Time lapse 1: Snails

Time-lapse movies are actually photos taken at a relatively slow pace (for example, one photo per minute or one photo per second) and assembled into one long sequence displayed as a video movie. What is slow will appear fast.

Interestingly, it can be done by nearly anybody with:

  • A good camera
  • A tripod
  • Some patience or a timer

Remember that you can easily do it with your own camera (not even an SLR camera), that you should use the following settings to have the best possible result:

  • Manual focus
  • Manual exposure (set diaphragm aperture and shutter speed)
  • Fixed white-balance

One example from PlayingWithTime is shown here:

QuickTime™ 5 is required to view this movie. Click here to download the plug-in.

So, you too can have fun and show us your work.






4 responses to “Time lapse 1: Snails”

  1. Ted Avatar

    I’m not sure to understand the manual focus requirement. Don’t you want your snail to be in focus along the whole path across the field ? Fixed white balance and exposure are okay to avoid flickering.

  2. Yves Roumazeilles Avatar

    Autofocus is OK if you are sure that the focus will not jump from one image to the next. But it is usually very difficult to ensure. And at high spped its very unpleasant.

    When the snail is moving from the bottom to the top, it must be tracked all the way without having images where the AF chooses the background to be more interesting. Since the AF has several sensors, uses a lot of intelligence to decide what is good and what is not. You may change focus shaprly from one image to the next and then get a snail focused, not-focused, focused-again at high speed. Nauseating…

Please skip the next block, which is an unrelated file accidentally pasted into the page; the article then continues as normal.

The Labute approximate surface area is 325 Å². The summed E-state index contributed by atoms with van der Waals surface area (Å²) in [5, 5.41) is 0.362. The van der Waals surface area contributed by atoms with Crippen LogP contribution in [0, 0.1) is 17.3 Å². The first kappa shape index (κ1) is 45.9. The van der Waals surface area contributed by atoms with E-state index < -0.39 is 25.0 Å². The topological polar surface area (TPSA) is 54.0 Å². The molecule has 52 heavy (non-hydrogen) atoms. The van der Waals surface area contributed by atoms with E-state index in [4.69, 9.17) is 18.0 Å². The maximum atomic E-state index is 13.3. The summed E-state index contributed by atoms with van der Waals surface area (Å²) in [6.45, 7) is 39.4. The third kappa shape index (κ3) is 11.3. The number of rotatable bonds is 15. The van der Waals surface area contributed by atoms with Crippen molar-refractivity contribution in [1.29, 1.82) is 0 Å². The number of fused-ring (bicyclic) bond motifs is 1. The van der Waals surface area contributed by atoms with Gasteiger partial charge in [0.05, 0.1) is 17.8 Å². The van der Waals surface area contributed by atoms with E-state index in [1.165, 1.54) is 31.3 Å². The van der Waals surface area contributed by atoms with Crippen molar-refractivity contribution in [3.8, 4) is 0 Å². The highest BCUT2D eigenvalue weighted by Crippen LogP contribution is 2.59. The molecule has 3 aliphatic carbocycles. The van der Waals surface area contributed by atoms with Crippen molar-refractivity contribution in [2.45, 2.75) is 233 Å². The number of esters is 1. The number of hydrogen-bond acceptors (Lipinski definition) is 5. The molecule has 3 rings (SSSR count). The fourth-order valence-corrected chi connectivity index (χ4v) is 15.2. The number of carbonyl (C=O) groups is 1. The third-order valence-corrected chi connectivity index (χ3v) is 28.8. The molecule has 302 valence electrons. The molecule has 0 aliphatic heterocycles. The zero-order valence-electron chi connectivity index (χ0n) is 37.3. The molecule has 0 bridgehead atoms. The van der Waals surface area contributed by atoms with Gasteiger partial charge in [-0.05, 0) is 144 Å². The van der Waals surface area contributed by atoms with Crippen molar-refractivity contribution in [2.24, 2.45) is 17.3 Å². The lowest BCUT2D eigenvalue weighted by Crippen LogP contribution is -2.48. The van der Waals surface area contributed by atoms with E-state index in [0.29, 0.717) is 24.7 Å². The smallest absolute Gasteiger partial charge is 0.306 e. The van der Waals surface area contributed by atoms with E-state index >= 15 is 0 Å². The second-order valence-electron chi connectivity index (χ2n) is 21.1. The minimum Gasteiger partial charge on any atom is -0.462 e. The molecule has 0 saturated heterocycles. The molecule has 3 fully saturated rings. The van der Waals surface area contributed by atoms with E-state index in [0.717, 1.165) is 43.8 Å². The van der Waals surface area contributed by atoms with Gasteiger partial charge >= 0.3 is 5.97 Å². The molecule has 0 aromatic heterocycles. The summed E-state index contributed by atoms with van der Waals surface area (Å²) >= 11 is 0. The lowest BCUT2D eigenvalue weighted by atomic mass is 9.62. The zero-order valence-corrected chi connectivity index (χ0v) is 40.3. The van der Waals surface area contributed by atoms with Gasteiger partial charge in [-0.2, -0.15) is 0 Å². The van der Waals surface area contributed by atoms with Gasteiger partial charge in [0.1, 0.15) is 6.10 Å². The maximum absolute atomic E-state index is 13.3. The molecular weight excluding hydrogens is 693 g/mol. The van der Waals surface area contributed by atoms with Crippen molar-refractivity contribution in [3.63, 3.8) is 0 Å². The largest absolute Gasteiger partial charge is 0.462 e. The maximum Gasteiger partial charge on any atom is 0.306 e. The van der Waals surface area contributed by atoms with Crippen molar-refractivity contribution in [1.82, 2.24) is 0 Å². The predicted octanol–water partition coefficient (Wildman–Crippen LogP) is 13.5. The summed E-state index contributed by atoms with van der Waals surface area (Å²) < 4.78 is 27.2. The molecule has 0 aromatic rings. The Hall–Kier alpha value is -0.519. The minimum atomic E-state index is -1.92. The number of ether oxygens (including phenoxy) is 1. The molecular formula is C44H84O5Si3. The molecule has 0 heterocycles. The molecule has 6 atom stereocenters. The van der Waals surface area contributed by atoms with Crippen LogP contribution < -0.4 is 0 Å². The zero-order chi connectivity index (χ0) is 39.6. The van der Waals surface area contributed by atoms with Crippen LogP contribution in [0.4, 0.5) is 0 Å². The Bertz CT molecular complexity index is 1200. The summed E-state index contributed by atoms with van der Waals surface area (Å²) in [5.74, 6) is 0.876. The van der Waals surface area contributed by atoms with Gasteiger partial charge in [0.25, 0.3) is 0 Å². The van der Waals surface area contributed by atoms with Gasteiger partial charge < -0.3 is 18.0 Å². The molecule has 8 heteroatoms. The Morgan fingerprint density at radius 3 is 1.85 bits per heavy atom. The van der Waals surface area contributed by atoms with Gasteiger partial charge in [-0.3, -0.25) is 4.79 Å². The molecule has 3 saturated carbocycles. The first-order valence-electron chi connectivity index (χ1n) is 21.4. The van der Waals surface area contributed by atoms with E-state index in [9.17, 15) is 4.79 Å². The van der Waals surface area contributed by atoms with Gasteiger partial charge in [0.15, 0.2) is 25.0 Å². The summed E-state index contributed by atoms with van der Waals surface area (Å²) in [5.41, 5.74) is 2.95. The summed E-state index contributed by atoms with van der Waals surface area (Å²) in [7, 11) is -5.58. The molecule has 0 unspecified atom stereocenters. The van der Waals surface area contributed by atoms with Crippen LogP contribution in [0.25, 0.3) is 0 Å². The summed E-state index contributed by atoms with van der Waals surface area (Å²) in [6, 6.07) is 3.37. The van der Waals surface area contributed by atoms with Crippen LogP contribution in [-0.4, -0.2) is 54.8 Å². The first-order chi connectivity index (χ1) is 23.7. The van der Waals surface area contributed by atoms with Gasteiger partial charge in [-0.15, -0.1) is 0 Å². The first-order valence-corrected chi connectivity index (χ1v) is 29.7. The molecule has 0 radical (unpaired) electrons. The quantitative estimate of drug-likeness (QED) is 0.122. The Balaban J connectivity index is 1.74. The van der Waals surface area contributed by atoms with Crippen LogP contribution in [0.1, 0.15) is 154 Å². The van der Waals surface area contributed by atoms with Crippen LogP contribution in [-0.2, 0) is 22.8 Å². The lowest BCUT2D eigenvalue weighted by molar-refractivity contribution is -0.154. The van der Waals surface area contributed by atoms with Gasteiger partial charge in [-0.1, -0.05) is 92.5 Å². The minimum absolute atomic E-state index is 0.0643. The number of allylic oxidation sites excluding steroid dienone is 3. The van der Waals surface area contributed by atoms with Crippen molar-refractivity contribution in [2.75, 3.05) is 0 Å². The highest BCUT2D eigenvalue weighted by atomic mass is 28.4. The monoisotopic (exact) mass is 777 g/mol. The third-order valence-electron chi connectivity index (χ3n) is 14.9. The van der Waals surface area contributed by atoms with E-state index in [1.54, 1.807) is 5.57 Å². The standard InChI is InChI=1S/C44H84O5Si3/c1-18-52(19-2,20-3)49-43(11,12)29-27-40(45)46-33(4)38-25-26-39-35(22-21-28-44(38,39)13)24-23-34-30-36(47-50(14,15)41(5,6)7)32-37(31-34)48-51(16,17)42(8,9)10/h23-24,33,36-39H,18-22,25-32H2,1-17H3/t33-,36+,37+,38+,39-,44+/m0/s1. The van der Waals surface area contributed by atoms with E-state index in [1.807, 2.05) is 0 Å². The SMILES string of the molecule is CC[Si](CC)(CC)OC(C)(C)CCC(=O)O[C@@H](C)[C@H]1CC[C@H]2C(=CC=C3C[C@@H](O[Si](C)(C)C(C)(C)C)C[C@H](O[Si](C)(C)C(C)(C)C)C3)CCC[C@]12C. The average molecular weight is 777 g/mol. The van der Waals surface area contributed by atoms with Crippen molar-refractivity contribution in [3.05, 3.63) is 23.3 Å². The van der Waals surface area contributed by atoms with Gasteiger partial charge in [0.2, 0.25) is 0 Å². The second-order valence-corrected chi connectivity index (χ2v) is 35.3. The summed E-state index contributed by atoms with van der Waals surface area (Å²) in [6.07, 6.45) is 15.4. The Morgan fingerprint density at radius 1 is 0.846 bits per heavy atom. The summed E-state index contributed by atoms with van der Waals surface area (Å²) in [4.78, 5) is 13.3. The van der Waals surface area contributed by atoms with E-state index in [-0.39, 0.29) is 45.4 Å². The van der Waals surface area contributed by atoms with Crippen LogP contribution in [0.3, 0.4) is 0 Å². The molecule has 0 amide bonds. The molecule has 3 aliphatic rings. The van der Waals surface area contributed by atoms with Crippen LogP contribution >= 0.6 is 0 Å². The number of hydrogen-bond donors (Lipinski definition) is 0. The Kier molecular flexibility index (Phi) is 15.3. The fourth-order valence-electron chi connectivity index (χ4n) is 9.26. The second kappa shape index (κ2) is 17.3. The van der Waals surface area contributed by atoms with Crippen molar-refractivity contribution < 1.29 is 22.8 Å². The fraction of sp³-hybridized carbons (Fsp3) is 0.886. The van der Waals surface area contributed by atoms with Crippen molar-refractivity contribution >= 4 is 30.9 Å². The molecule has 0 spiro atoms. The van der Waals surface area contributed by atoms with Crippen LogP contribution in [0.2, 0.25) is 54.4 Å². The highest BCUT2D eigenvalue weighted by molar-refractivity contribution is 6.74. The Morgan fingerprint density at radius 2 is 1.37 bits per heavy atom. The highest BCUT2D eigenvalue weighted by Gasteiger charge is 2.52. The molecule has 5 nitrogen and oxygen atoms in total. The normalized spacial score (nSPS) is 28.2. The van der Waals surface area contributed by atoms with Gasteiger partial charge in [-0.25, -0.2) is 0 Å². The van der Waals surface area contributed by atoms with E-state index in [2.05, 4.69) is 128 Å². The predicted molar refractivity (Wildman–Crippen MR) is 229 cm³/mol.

It is easier to set a fixed focus and a close aperture (for large Depth-of-Field), or track the snail with very small manual increments.

    Actually, a slow-moving subject like that is probably as difficult (or more) to track than a fast moving one. But some subjects (we’ll see some of them in the rest of the post series) are easier than others.

  3. Ted Avatar

    Okay, I got your point. Manual focus + close aperture is the way to go when the subject moves around at roughly the same distance. I guess autofocus performs better if the subject moves along the optical axis, e.g. if the snail is angry and charging the photographer.

  4. Yves Roumazeilles Avatar

    If the snail is really angry, the video will be great but don’t get too entangled in the passion of the moment and remember to move out its trajectory at the last second (or is it the last minute?)